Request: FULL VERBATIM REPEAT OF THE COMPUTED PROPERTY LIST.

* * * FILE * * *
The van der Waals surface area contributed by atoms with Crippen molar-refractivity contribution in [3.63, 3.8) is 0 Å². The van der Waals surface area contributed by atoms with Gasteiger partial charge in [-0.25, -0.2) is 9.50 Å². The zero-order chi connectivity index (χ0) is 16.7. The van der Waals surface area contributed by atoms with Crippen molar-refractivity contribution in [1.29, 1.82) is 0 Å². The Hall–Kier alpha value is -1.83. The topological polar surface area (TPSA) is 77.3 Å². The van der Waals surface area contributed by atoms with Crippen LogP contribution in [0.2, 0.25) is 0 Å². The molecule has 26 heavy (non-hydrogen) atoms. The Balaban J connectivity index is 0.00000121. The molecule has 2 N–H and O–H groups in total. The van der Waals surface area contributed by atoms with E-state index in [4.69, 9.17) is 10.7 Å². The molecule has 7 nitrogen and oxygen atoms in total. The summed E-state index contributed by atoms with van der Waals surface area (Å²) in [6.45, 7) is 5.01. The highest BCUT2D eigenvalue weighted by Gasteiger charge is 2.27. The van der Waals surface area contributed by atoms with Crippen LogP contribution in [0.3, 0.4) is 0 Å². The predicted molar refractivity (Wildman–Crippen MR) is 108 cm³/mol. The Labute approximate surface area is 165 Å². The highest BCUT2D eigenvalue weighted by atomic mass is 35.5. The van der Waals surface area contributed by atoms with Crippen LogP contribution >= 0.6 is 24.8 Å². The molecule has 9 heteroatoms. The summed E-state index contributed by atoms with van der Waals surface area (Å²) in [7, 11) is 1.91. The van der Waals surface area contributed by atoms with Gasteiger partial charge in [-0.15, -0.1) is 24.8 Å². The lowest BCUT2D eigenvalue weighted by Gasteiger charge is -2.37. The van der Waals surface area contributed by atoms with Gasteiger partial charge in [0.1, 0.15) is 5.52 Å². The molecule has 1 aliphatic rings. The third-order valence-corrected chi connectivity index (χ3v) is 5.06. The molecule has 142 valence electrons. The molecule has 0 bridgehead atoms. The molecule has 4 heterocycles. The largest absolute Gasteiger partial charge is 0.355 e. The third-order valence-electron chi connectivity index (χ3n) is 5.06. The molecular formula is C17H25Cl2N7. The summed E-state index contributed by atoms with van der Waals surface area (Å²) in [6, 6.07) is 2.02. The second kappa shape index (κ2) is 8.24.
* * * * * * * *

The van der Waals surface area contributed by atoms with Crippen molar-refractivity contribution in [3.63, 3.8) is 0 Å². The van der Waals surface area contributed by atoms with Gasteiger partial charge in [-0.25, -0.2) is 9.50 Å². The zero-order chi connectivity index (χ0) is 16.7. The van der Waals surface area contributed by atoms with Crippen molar-refractivity contribution in [1.29, 1.82) is 0 Å². The Hall–Kier alpha value is -1.83. The topological polar surface area (TPSA) is 77.3 Å². The van der Waals surface area contributed by atoms with Crippen LogP contribution in [0.2, 0.25) is 0 Å². The molecule has 26 heavy (non-hydrogen) atoms. The Balaban J connectivity index is 0.00000121. The molecule has 2 N–H and O–H groups in total. The van der Waals surface area contributed by atoms with E-state index in [4.69, 9.17) is 10.7 Å². The molecule has 7 nitrogen and oxygen atoms in total. The summed E-state index contributed by atoms with van der Waals surface area (Å²) in [6.45, 7) is 5.01. The highest BCUT2D eigenvalue weighted by Gasteiger charge is 2.27. The van der Waals surface area contributed by atoms with Crippen LogP contribution in [0.3, 0.4) is 0 Å². The predicted molar refractivity (Wildman–Crippen MR) is 108 cm³/mol. The Labute approximate surface area is 165 Å². The highest BCUT2D eigenvalue weighted by atomic mass is 35.5. The van der Waals surface area contributed by atoms with Crippen LogP contribution >= 0.6 is 24.8 Å². The molecule has 9 heteroatoms. The summed E-state index contributed by atoms with van der Waals surface area (Å²) in [7, 11) is 1.91. The van der Waals surface area contributed by atoms with Gasteiger partial charge in [-0.15, -0.1) is 24.8 Å². The lowest BCUT2D eigenvalue weighted by Gasteiger charge is -2.37. The van der Waals surface area contributed by atoms with Gasteiger partial charge in [0.1, 0.15) is 5.52 Å². The molecule has 1 aliphatic rings. The third-order valence-corrected chi connectivity index (χ3v) is 5.06. The molecule has 142 valence electrons. The molecule has 0 bridgehead atoms. The molecule has 4 heterocycles. The largest absolute Gasteiger partial charge is 0.355 e. The third-order valence-electron chi connectivity index (χ3n) is 5.06. The molecular formula is C17H25Cl2N7. The summed E-state index contributed by atoms with van der Waals surface area (Å²) in [6, 6.07) is 2.02. The second kappa shape index (κ2) is 8.24.